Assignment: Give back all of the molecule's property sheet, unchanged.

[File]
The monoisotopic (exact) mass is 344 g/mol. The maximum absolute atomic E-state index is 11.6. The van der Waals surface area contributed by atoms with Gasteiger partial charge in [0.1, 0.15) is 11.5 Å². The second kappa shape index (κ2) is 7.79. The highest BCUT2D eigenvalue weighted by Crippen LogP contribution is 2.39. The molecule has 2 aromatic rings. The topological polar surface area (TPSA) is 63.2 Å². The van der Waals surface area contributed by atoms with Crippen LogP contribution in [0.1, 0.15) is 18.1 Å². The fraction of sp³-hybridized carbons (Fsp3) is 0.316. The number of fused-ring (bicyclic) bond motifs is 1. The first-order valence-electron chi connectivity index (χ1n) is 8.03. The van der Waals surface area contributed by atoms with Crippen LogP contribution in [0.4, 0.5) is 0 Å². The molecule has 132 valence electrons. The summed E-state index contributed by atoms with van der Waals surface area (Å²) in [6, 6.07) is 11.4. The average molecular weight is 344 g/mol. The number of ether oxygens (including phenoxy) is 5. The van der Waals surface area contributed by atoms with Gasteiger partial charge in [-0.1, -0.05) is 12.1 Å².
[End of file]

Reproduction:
The monoisotopic (exact) mass is 344 g/mol. The maximum absolute atomic E-state index is 11.6. The van der Waals surface area contributed by atoms with Gasteiger partial charge in [0.1, 0.15) is 11.5 Å². The second kappa shape index (κ2) is 7.79. The highest BCUT2D eigenvalue weighted by Crippen LogP contribution is 2.39. The molecule has 2 aromatic rings. The topological polar surface area (TPSA) is 63.2 Å². The van der Waals surface area contributed by atoms with Crippen LogP contribution in [0.1, 0.15) is 18.1 Å². The fraction of sp³-hybridized carbons (Fsp3) is 0.316. The number of fused-ring (bicyclic) bond motifs is 1. The first-order valence-electron chi connectivity index (χ1n) is 8.03. The van der Waals surface area contributed by atoms with Crippen LogP contribution in [0.4, 0.5) is 0 Å². The molecule has 132 valence electrons. The summed E-state index contributed by atoms with van der Waals surface area (Å²) in [6, 6.07) is 11.4. The average molecular weight is 344 g/mol. The number of ether oxygens (including phenoxy) is 5. The van der Waals surface area contributed by atoms with Gasteiger partial charge in [-0.1, -0.05) is 12.1 Å².